If this club is to have a downfall, it more likely will be associated with their pitching, which will be missing two of their key stalwarts from a year ago, Ubaldo Jimenez and Scott Kazmir, both of whom made more starts than any other pitcher for the Indians. However, with Justin Masterson returning at the top of the staff, and the influx of youth right behind him in Danny Salazar, Corey Kluber, Zach McAllister, and Carlos Carrasco, not to mention Trevor Bauer, there may be enough pitching here after all. Salazar is the most promising of the bunch, cementing that sentiment with a truly clutch performance in the play-in game, and even if any of the others falter, there are some above-average insurance options like Josh Tomlin and Shaun Marcum waiting in the wings.
The bullpen turned out to be a successful bunch in ’13, and may only get better with the addition of John Axford replacing the departed Chris Perez, who was a huge disappointment last year, to be the new closer. Bryan Shaw, Cody Allen, Vinny Pestano, and Marc Rzepczynski are all acceptable bullpen specialists capable of providing a smooth bridge to the ninth, which should ensure Cleveland’s late-inning work remains steady. The Indians should be right around where they were last year, and with more experience together, just may take that next step.
Predicted Record: 79-83
Chicago White Sox
Coming off an 85-win season in 2012, the White Sox entered last season with some pretty high expectations. Living up to said expectations proved to be laughable, though, as the club ended up in the AL Central cellar, just narrowly avoiding 100 losses in the process. While it was a huge step back for a franchise that seeks its first playoff appearance since 2008, Chicago’s South Side residents find themselves devoted to an extreme youth movement that can only be pushing them forward from here on out. It all begins with their centerpiece star, Chris Sale, who has emerged as one of baseball’s elite starting pitchers over the past couple of years, and he’s still just in his mid-20’s. Jose Quintana is of similar age and has already established himself as a consistent dependable option in the middle of the pitching rotation.
Other than those two, the rest of the youngsters, like Andre Rienzo and Erik Johnson, are all relatively unproven, although they do have some potential, while longtime ChiSox hurler John Danks serves as the lone veteran presence. The bullpen, meanwhile, has some older guns to work with, as it will either be Nate Jones, Matt Lindstrom, or Ronald Belisario that get first dibs at replacing the departed Addison Reed as the team’s closer.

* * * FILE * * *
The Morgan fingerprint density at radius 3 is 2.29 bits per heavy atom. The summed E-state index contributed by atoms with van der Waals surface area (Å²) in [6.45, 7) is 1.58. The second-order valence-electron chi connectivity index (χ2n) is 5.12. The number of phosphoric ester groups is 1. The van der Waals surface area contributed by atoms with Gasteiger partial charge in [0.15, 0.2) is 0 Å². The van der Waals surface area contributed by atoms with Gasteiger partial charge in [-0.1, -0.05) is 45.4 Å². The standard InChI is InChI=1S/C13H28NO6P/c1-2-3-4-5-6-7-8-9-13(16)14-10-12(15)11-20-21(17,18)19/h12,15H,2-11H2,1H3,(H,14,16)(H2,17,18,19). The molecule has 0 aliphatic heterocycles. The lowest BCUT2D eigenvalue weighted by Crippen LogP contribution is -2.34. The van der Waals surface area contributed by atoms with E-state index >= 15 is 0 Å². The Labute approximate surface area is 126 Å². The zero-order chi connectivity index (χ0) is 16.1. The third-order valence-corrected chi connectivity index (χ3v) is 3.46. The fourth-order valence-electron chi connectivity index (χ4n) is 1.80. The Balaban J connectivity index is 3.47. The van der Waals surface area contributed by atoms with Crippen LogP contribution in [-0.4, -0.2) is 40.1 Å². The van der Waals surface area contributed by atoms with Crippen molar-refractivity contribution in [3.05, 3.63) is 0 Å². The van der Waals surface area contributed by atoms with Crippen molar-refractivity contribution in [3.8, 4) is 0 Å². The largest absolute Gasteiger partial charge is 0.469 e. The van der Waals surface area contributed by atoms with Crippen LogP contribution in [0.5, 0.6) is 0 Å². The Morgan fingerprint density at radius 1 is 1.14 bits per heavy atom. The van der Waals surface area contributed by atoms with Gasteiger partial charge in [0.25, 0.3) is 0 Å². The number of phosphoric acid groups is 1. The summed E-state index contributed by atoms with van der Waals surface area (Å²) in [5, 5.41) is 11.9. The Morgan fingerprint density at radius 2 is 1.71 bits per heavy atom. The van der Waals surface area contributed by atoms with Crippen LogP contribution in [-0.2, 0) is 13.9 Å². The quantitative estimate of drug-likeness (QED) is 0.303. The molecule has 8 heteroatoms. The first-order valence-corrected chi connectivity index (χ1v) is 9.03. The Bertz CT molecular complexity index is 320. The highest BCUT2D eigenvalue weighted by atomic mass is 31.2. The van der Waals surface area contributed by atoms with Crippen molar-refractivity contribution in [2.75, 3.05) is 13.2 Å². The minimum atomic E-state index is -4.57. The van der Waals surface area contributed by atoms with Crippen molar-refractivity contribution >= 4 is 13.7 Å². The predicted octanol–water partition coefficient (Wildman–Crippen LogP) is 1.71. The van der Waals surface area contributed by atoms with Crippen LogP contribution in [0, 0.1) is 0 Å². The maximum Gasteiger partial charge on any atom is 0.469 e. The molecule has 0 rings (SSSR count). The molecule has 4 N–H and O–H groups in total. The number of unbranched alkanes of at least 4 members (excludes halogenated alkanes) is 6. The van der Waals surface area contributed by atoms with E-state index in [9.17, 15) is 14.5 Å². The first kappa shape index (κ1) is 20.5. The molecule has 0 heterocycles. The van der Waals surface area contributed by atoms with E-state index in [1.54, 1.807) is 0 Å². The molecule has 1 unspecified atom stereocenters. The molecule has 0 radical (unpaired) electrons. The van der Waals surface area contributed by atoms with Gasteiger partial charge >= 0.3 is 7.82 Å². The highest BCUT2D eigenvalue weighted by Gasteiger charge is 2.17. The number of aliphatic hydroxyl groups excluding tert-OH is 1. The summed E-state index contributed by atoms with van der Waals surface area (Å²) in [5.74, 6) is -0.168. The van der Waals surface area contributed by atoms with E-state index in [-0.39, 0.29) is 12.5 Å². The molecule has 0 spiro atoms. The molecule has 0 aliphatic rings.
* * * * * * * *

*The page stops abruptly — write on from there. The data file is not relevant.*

The lineup, meanwhile, is following a similar blueprint. Yes, still in place are veterans Paul Konerko and Adam Dunn, who you can usually count on to generate run production, but outside of them, it’s just about all young players looking to carve their niche on this roster. Specifically, the White Sox will see what they can get out of Adam Eaton, Avisail Garcia, Matt Davidson, Jose Abreu, and Josh Phegley over their first full seasons in Chicago, and if most of those guys end up producing, there’s a chance to compete as early as this season. If they can also get Alejandro De Aza, Alexei Ramirez, and Dayan Viciedo back on track, coupled with expedited development out of their younger players, it could be the difference in trying to catch their rivals off guard and make an impact in this division.
More likely, though, there will be a lot of growing pains along the way, as Chicago takes a long look at their key players of the future. Being in the AL Central, though, presents the best opportunity for such a youth-dominated group - at least relative to the other divisions in the American League, and thus, returning to .500 is certainly a possibility for 2014.
Predicted Record: 74-88
Not too long ago, the Twins were the team to beat in the AL Central. Over the past few years, however, they’ve fallen on some hard times, having lost more than 95 games in each of the past three years. They did escape the division cellar in 2013, though, and despite this franchise’s hardships in recent years, there might be some potential for them to return to relevancy. For one, at the very least, the club did immediately address their main need, starting pitching, something they finished dead-last in baseball a year ago. That’s the good news.